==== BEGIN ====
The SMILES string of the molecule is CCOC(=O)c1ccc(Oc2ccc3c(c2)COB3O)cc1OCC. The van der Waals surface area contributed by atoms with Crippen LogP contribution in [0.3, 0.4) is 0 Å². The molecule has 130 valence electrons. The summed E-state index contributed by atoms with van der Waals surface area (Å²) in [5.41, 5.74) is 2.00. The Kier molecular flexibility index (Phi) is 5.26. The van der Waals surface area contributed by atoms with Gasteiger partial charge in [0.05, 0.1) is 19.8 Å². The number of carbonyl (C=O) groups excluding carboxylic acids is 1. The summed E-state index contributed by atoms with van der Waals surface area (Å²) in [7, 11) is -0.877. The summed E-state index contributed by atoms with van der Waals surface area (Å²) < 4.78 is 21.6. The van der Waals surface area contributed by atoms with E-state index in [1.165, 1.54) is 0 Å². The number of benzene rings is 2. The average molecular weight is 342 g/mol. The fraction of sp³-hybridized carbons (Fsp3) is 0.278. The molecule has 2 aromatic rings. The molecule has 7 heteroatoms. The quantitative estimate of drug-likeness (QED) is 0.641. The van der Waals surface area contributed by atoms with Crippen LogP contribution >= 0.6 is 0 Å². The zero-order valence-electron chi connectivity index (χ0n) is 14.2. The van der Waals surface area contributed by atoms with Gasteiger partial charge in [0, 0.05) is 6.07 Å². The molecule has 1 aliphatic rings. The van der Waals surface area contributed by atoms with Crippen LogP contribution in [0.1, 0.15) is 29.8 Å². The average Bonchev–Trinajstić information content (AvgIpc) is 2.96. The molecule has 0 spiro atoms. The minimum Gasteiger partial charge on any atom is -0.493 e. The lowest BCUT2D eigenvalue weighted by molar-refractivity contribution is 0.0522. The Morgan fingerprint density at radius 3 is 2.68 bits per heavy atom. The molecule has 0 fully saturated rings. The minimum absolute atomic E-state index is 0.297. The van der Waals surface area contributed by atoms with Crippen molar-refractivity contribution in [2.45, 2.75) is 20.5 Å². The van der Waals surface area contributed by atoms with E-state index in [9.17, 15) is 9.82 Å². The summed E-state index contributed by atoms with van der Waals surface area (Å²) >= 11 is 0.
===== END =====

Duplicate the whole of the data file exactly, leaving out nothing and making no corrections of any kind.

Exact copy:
The SMILES string of the molecule is CCOC(=O)c1ccc(Oc2ccc3c(c2)COB3O)cc1OCC. The van der Waals surface area contributed by atoms with Crippen LogP contribution in [0.3, 0.4) is 0 Å². The molecule has 130 valence electrons. The summed E-state index contributed by atoms with van der Waals surface area (Å²) in [5.41, 5.74) is 2.00. The Kier molecular flexibility index (Phi) is 5.26. The van der Waals surface area contributed by atoms with Gasteiger partial charge in [0.05, 0.1) is 19.8 Å². The number of carbonyl (C=O) groups excluding carboxylic acids is 1. The summed E-state index contributed by atoms with van der Waals surface area (Å²) in [7, 11) is -0.877. The summed E-state index contributed by atoms with van der Waals surface area (Å²) < 4.78 is 21.6. The van der Waals surface area contributed by atoms with E-state index in [1.165, 1.54) is 0 Å². The number of benzene rings is 2. The average molecular weight is 342 g/mol. The fraction of sp³-hybridized carbons (Fsp3) is 0.278. The molecule has 2 aromatic rings. The molecule has 7 heteroatoms. The quantitative estimate of drug-likeness (QED) is 0.641. The van der Waals surface area contributed by atoms with Crippen LogP contribution >= 0.6 is 0 Å². The zero-order valence-electron chi connectivity index (χ0n) is 14.2. The van der Waals surface area contributed by atoms with Gasteiger partial charge in [0, 0.05) is 6.07 Å². The molecule has 1 aliphatic rings. The van der Waals surface area contributed by atoms with Crippen LogP contribution in [0.1, 0.15) is 29.8 Å². The average Bonchev–Trinajstić information content (AvgIpc) is 2.96. The molecule has 0 spiro atoms. The minimum Gasteiger partial charge on any atom is -0.493 e. The lowest BCUT2D eigenvalue weighted by molar-refractivity contribution is 0.0522. The Morgan fingerprint density at radius 3 is 2.68 bits per heavy atom. The molecule has 0 fully saturated rings. The minimum absolute atomic E-state index is 0.297. The van der Waals surface area contributed by atoms with Crippen molar-refractivity contribution in [2.45, 2.75) is 20.5 Å². The van der Waals surface area contributed by atoms with E-state index in [9.17, 15) is 9.82 Å². The summed E-state index contributed by atoms with van der Waals surface area (Å²) >= 11 is 0.